Whether you are recently qualified or more experienced, or whether you work in primary or secondary care, the art of interview preparation is common to all.
Any interview is a two-way process and involves both the interviewer and candidate finding out whether each party is right for one another in terms of a nursing post.
Before the interview
Nurses as individuals will deal with interview preparation in different ways. For example, some people will feel nervous about attending interviews and will have their own coping strategies to reduce anxieties such as exercising or listening to music a few hours before the event.
However, many nurses are expected to attend interviews during work time. This can make an interview situation feel more stressful. It is worth remembering that many interviewers feel uncomfortable conducting interviews, where they may be new to the process and may have had little experience.
In terms of controlling nerves, preparation is essential. Prepare what you will wear - choose an outfit that is smart and comfortable - and make sure you know where the venue is and plan your journey.
In addition, having an idea of how interviews are marked when competing with other candidates is critical. This is generally achieved through a points scoring system, which also acts as a mechanism to prevent discrimination against candidates and to ensure the employer has been seen to have acted fairly and professionally.
The system works by having an allocated number of points per question. The panel score independently for each candidate and then compare notes afterwards. So it is vital to attempt all questions.
Imagining yourself facing the interview panel, as well as you asking the questions, can be useful techniques. Think about questions you may be asked, and practise relating your answers to your personal nursing experiences.
Common questions focus on equal opportunities, problem-solving scenarios, and verbal and written communication skills. You may find it useful to practise being interviewed by a friend.
If colleagues are applying for the same post as you, make sure not to get involved in rivalry - if they get the job instead of you, they may be a good contact for future promotions.
During the interview
The art of any interview is to sell yourself to the employer in the best way, highlighting your strengths and showing how these can be usefully applied in the workplace. Employing listening skills is crucial to tackling any question, as is remaining calm. Pause before answering and ask for the question to be repeated if necessary, or ask if you can return to it later. Also, expect the unexpected question, which may be designed to test your ability to cope under pressure.
Generally the interviewer will be concerned with whether you can do the job safely as a patient advocate and how you will fit into the organisation. One common mistake candidates make is being too casual and not paying enough attention to body language during the interview.
Body language is extremely powerful and makes what people say more credible if used in the right ways. Eye contact with the interviewer(s) is a good example of this, but do not stare at them.
Nurses may also find they are interviewed for a promotion by someone they currently work with. The candidate in this instance must never assume she or he will get the job. For example, if asked about what your current role is, never say 'Well you know what I do, don?t you?? This will score zero when using a points scoring system.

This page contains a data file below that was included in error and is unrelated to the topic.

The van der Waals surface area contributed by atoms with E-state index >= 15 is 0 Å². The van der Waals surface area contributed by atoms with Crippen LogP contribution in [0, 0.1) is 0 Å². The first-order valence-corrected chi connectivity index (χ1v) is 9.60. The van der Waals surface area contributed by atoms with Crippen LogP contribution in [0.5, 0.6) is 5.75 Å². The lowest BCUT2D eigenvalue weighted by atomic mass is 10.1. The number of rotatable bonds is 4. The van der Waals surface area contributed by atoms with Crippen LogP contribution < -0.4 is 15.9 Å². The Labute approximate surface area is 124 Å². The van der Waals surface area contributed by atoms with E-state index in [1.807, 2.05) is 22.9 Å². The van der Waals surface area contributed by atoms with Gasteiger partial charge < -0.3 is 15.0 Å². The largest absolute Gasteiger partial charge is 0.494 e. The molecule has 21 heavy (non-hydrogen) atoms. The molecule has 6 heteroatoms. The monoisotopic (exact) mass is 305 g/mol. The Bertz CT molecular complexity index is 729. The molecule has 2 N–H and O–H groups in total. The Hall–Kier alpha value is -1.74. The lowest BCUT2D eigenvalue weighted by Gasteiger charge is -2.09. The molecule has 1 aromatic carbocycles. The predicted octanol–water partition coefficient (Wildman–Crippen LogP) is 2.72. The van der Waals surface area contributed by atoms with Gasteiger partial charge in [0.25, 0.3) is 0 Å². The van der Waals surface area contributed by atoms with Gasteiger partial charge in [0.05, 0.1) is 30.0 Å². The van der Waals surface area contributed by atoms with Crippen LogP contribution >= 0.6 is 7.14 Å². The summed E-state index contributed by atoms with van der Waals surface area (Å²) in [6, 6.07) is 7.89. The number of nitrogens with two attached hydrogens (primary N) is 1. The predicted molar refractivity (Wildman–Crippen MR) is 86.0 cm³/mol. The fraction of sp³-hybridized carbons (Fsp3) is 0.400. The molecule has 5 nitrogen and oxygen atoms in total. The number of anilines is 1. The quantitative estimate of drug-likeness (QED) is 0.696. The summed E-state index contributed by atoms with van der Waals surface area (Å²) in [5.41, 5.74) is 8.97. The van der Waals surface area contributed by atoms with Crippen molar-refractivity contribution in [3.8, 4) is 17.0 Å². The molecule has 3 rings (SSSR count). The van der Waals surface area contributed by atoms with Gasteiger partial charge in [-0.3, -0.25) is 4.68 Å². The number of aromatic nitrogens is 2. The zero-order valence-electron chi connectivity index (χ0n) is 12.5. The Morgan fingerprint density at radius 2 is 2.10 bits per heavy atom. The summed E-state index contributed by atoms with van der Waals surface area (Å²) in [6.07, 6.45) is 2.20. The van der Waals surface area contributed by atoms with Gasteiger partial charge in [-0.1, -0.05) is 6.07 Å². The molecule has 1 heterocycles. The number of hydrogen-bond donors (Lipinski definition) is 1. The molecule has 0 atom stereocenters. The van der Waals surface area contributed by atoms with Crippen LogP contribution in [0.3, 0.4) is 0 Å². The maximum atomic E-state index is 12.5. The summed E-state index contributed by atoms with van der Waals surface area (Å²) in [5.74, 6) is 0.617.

In terms of body language, a general tip is to avoid waving your arms and hands around. The less candidates do this, the more powerful they appear.
In an interview, use key phrases such as, 'Which means that...', 'The benefit was...' or 'Which resulted in...'. These allow the candidate to link her or his experiences in a meaningful way to the job.
Be sure you can answer common questions such as those about your strengths and weaknesses. A common mistake is to start with your strengths and then fall into the trap of struggling to identify weaknesses. It is often easier to turn a weakness into a strength. For example, 'I used to be very disorganised, but my two years of experience has taught me how to communicate well and structure my day within a team setting'.
After the interview
It is always good practice to evaluate your interview and to ask for feedback from the interviewer at a later stage, regardless of whether or not you were successful. Feedback allows us to learn as nurses and to be better equipped for future interviews.
Once you have left the interview room, go to a nearby cafe or quiet space and take 20 minutes to reflect on the experience while it is fresh in your mind. Debriefs are helpful as they allow you to determine how well prepared you were and to think about what you would do differently if you had to repeat the experience.
It is worth taking a few notes for the future. Did you get the questions you wanted? Were you prepared? How was your knowledge and technique in answering questions?
If you ensure you learn from the experience, whatever the outcome, every time you go for an interview you will be one step closer to achieving success.
Maximising your success at job interviews
Plan your journey so you arrive a little early to allow time to relax;
Rehearse potential questions you might be asked.
Relate all questions to your personal experiences using life scenarios you have managed;
Communicate clearly and remember the importance of body language.
Always insist on feedback, whatever the outcome;
Implement feedback for future interviews.